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Apostles and Prophets in Modern Mormonism

Mormons stand out from many other religions because they have a modern prophet. The Bible demonstrates a powerful need for continuing revelation and proves that God never intended for revelation to end permanently.

See Continuing Revelation in Mormonism.

Thomas S. Monson, Mormon ProphetWhen Joseph Smith became the first prophet of the restoration, the Mormons (a nickname for members of The Church of Jesus Christ of Latter-day Saints) returned to a tradition that began with Adam and continued, although not in an unbroken pattern, until the apostles were gone.

Mormons are led by a prophet, two counselors, and twelve apostles. This meets the Biblical guideline that God’s church must be built on a foundation of apostles and prophets:

Now therefore ye are no more strangers and foreigners, but fellowcitizens with the saints, and of the household of God; And are built upon the foundation of the apostles and prophets, Jesus Christ himself being the chief corner stone (Ephesians 2:19-20)

God Himself promised He would not do anything without first informing us through His prophets:

Surely the Lord God will do nothing, but he revealeth his secret unto his servants the prophets (Amos 3:7)

Mormons have an unbroken line of prophets. When a prophet dies, his counselors, who are also apostles, return to their place in the apostles. The senior apostle—the one who has served the longest—becomes the new prophet when it is determined that it is time to reorganize. This leaves the choice entirely in God’s hand, since He controls life and death.

Today’s prophet is Thomas S. Monson. He, like all Mormon prophets, come from ordinary church membership. Just as God called prophets in Biblical time who were just ordinary people, He does so today as well. There is no professional clergy and Mormon leaders come from a wide range of career fields. Thomas S. Monson, for instance, was from the printing industry. Their training comes from volunteer positions in the Church and from personal study.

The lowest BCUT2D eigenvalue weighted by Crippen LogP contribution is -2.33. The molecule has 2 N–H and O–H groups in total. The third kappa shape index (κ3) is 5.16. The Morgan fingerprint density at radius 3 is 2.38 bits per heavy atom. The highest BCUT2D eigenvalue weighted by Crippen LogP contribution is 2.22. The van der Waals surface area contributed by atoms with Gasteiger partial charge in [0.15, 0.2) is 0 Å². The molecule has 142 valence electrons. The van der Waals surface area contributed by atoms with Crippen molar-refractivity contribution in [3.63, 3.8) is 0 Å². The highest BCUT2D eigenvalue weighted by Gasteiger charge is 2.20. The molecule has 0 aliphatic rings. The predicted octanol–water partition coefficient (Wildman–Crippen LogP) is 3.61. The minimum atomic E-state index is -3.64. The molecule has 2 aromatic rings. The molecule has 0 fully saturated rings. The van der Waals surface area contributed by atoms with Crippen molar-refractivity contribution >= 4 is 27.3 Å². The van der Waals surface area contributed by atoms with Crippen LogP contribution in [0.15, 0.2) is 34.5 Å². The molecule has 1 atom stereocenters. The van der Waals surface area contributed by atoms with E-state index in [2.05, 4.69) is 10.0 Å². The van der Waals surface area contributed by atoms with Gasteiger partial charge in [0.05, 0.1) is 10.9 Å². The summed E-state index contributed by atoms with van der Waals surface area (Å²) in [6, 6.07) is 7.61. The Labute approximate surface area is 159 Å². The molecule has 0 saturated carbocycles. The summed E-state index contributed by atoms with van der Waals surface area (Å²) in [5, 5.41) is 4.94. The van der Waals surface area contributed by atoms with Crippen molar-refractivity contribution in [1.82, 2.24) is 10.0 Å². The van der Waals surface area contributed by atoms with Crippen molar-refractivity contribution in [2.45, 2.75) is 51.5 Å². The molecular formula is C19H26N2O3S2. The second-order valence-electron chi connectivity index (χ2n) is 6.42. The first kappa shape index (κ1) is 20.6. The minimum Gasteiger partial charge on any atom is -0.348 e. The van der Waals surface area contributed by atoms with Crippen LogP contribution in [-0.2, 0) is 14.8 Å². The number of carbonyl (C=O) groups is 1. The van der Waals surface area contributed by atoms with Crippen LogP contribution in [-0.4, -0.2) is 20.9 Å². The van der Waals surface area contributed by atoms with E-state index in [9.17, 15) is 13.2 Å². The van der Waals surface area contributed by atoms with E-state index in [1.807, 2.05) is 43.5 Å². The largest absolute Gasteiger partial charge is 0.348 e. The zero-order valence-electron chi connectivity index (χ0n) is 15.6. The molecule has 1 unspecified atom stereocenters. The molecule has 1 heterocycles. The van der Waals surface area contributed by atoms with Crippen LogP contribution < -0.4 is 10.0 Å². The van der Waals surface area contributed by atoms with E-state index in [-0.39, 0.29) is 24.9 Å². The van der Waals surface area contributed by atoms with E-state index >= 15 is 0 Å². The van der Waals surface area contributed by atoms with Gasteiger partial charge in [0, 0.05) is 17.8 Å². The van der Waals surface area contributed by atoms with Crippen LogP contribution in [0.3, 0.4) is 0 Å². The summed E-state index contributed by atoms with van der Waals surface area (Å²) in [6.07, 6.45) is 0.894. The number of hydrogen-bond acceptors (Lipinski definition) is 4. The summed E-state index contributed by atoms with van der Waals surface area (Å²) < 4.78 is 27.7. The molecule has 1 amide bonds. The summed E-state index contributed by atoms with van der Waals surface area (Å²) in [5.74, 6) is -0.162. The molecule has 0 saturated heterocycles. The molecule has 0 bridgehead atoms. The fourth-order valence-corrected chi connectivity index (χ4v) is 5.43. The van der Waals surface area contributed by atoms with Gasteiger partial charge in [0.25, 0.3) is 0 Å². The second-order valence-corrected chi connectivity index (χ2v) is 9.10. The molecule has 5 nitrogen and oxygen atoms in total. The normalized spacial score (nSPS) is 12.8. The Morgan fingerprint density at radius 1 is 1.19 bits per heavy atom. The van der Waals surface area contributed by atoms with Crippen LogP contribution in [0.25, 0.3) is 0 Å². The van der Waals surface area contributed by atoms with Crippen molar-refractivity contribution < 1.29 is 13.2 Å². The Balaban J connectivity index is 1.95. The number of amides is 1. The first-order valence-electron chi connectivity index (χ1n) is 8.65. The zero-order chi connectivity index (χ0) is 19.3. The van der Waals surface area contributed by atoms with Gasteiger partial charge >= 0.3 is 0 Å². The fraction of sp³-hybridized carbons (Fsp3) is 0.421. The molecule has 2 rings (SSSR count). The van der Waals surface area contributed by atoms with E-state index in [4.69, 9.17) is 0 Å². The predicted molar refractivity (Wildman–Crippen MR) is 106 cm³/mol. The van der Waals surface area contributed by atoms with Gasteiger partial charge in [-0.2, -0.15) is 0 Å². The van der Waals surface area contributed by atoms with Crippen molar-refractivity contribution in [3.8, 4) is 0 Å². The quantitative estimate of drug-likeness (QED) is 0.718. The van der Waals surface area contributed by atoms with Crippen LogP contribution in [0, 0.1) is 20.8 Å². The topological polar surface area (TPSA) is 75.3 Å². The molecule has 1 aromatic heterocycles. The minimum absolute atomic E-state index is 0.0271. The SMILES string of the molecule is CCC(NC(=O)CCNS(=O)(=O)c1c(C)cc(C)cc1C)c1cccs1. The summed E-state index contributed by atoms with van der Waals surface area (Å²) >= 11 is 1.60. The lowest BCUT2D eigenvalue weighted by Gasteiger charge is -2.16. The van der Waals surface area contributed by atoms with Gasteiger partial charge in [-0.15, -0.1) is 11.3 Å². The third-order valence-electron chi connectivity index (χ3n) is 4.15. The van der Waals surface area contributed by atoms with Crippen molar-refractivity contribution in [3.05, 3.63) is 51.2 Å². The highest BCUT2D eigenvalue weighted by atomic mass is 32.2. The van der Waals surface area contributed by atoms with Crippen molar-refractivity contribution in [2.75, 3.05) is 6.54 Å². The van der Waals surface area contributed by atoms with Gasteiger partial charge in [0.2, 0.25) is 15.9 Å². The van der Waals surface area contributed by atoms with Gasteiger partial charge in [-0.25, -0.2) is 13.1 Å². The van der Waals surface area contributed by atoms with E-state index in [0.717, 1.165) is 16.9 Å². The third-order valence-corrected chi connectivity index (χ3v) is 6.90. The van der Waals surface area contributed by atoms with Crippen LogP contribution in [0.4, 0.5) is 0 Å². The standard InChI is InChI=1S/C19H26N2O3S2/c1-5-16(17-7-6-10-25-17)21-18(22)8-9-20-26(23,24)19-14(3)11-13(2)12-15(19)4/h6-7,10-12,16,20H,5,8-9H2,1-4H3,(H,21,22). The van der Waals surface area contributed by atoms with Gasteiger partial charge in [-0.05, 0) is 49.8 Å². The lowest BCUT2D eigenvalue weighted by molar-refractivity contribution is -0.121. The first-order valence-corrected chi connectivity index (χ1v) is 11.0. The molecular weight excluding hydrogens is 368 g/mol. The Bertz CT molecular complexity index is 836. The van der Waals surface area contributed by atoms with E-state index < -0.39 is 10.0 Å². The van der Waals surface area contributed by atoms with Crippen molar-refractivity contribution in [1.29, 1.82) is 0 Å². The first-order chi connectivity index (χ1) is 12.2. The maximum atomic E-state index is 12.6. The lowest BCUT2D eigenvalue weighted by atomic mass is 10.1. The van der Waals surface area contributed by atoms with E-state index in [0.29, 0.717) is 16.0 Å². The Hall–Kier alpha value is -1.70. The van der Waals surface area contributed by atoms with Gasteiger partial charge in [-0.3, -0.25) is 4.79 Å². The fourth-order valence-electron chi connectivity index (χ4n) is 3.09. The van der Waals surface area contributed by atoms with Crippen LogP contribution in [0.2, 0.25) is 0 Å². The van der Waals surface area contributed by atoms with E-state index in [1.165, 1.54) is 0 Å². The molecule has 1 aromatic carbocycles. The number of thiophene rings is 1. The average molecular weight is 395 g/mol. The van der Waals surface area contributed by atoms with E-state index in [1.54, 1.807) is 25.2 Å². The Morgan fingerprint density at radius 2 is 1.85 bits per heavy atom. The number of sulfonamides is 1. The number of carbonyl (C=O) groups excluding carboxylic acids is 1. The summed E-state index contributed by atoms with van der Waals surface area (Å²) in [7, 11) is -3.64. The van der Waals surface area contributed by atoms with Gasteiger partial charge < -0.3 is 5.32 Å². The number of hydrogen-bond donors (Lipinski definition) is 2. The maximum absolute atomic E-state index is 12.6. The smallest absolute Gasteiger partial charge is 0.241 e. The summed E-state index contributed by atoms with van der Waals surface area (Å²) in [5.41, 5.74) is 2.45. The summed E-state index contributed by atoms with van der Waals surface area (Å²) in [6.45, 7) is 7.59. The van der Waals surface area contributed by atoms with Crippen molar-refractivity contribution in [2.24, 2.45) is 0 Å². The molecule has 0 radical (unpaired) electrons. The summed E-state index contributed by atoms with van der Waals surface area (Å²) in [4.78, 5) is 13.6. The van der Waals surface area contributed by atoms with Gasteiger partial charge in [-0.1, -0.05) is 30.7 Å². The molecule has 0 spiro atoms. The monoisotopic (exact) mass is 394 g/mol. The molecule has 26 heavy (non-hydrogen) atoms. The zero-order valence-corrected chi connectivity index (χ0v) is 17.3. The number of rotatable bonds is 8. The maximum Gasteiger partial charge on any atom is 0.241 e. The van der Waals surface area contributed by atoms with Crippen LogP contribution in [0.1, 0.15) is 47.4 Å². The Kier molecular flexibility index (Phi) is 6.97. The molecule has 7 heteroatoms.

While prophets do, from time to time, receive important new revelation, most of the time their responsibilities involve serving as special witnesses of the resurrected Lord Jesus Christ. They are called, as are the apostles, as prophets, seers, and revelators.

The spirit of revelation is given to all people. We can all receive personal revelation concerning those things that are within our sphere of responsibility. A mother can receive revelation on raising her children. A manager can receive revelation on the best way to manage his staff. A child can receive revelation on how to do better in school. However, a mother can’t receive revelation about how her next-door neighbor should raise her children, since that isn’t her responsibility. In the same way, a Mormon teacher of young children can receive revelation for teaching her own class, but not about how to change the entire Primary program for the entire church.

The prophet, then, is the only person who can receive revelation for the entire church, since only he has responsibility for it all. This is the way it has always been. When the church, after the death of Jesus Christ, began arguing about whether or not circumcision is necessary, it was settled by Peter, who explained a revelation he had received. He was the only person authorized to make that decision and when he did, the debate ended. Had there been no one with that authority, it is likely the debate would have gone on for years, been put to a vote, and led to some apostles going in one direction and some in another. Chaos could have ensued and the fledgling Christian Church could have dissolved too soon. Only the presence of a prophet saved it.

The Mormon prophet also serves as the president of the church, much as Moses was the leader of his people in both spiritual and temporal things. He ensures the church is always moving in the direction God has chosen, makes procedural decisions, and oversees other high-level leaders. Anything new and important must be put before the counselors and the apostles to provide accountability.

Because of this brilliantly-planned process, created by God, there is no confusion or dissension among faithful, believing Mormons. A Mormon who has prayed to know if Thomas S. Monson is truly the prophet is not following him in blind faith—he is simply acting on personal revelation from God. Mormons are instructed to pray to know if the prophet really is the prophet. Potential converts are asked to do this before committing to baptism and those raised in the church are also taught to do it.

If at any time a Mormon hears a teaching from a prophet that he isn’t sure about, he is encouraged to pray and ask God himself if it is true. Although members can’t originate doctrine, they can confirm it through prayer. A church truly led by God has nothing to fear from personal revelation.

God’s church is a church of order and having a prophet makes it so.

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